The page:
Why is Inflation so High?
We’re headed for tough times.
All of us.
The world is looking at entering a global recession and no one likes to say the R-word, let alone live through it.
When the pandemic hit, we thought countries would collapse. We thought economies would collapse and we would have widespread famine.
We did. Some part of the world were hit harder than others. But, for the most part, central banks and governments around the world rallied around and put up a good fight to save economies.
What did Governments and Central Banks Do?
For one, the governments gave out stimulus packages and aid packages to people.
They even gave it out to people who didn’t need them and this is understandable because it’s not exactly easy to distinguish who is deserving and who is not, in such a short period of time.
These were emergency measures that had to be taken and so they were.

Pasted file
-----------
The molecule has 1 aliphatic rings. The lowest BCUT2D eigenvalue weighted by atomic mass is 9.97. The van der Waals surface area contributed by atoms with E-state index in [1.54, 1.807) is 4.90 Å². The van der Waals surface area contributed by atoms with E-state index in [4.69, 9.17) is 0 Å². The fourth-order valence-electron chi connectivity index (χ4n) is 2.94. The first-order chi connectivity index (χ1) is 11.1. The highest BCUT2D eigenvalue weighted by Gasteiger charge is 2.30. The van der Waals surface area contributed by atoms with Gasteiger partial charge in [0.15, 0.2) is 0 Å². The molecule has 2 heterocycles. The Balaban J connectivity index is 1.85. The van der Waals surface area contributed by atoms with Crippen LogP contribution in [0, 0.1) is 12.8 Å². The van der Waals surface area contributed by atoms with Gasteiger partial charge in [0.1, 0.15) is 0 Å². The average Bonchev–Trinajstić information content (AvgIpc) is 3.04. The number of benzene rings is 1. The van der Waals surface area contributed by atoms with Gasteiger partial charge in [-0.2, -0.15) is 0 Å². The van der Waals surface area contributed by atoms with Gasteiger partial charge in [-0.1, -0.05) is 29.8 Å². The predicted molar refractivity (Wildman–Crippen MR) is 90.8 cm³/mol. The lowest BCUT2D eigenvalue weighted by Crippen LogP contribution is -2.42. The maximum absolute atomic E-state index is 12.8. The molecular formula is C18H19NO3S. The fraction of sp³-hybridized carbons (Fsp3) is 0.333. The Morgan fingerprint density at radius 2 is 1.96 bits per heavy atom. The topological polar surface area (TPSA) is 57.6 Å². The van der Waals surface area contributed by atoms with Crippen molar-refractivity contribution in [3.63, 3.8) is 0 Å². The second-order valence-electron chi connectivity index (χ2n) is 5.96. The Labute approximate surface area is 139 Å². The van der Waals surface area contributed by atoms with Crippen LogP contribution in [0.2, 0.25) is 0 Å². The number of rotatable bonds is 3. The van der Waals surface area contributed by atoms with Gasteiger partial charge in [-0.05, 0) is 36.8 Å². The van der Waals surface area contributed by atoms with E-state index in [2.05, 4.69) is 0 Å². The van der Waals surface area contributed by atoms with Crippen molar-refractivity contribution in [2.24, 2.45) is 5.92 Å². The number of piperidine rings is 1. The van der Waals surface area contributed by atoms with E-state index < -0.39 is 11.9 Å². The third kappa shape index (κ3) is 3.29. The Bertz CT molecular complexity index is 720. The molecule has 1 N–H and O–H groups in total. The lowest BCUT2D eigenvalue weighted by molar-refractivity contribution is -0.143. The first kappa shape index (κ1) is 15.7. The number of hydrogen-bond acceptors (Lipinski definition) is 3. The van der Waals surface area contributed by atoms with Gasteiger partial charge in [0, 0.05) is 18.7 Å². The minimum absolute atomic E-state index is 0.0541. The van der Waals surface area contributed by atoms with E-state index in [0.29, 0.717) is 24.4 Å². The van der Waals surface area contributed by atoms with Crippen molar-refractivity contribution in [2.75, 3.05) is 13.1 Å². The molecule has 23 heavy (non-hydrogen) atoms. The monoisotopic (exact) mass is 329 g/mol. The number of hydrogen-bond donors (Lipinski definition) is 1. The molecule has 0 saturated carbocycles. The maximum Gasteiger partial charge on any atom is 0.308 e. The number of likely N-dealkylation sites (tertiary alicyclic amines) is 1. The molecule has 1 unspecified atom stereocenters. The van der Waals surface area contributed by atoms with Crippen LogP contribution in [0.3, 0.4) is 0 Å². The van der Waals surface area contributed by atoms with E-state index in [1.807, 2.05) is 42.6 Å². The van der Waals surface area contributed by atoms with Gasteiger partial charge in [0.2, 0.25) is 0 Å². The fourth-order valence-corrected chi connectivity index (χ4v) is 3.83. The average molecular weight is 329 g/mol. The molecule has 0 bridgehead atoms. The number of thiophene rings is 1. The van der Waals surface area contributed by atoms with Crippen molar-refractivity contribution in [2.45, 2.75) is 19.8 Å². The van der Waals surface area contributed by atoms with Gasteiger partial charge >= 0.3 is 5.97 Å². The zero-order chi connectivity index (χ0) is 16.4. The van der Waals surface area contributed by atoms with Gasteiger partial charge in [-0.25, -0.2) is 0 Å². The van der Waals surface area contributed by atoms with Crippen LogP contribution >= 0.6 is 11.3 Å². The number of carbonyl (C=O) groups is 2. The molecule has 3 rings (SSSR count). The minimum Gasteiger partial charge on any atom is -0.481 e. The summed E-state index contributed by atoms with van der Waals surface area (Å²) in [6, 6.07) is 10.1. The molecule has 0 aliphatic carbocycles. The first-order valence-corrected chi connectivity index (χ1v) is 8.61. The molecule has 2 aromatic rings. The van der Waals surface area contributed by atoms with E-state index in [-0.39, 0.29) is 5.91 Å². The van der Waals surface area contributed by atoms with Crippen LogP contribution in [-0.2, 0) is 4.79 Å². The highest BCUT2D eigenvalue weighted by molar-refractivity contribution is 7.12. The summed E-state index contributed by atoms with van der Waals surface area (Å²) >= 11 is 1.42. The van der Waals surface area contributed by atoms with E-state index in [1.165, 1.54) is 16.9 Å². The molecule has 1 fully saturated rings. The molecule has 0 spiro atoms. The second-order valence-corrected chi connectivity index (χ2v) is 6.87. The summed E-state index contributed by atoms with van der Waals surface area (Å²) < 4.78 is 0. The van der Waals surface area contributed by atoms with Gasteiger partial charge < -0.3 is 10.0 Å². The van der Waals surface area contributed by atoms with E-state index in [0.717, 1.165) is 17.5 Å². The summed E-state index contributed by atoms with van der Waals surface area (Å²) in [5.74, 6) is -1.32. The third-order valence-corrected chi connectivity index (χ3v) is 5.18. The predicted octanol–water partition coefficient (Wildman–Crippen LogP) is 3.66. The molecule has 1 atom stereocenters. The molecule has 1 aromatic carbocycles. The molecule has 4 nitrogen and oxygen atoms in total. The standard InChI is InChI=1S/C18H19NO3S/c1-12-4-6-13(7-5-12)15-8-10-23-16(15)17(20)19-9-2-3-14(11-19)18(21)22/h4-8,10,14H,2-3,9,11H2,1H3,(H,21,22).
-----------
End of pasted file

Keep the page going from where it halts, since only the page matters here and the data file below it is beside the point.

For another, the central banks fostered the an environment of low rates and bond buying to increase the liquidity in the system. Without going into the plumbing of the monetary system, let’s just say they tried to inject enough funds into the system to keep things flowing.
So, what happened during the pandemic?
Bubbles… and I don’t mean the pretty kind.
Asset bubbles and price bubbles.
By now most us know that the stock market has been soaring. But, so has the housing market and practically every other market.
The excess liquidity that was pumped into the system certainly made its way somewhere and the stock market was just one avenue.
People also stayed home and bought a lot of goods.
Staying home also did another thing. It slowed down the manufacturing process and created supply chain disruptions. That’s putting simply, of course.
And what’s the end result of all of this?
When you have people wanting more goods, and there’s not enough supply — you get rising…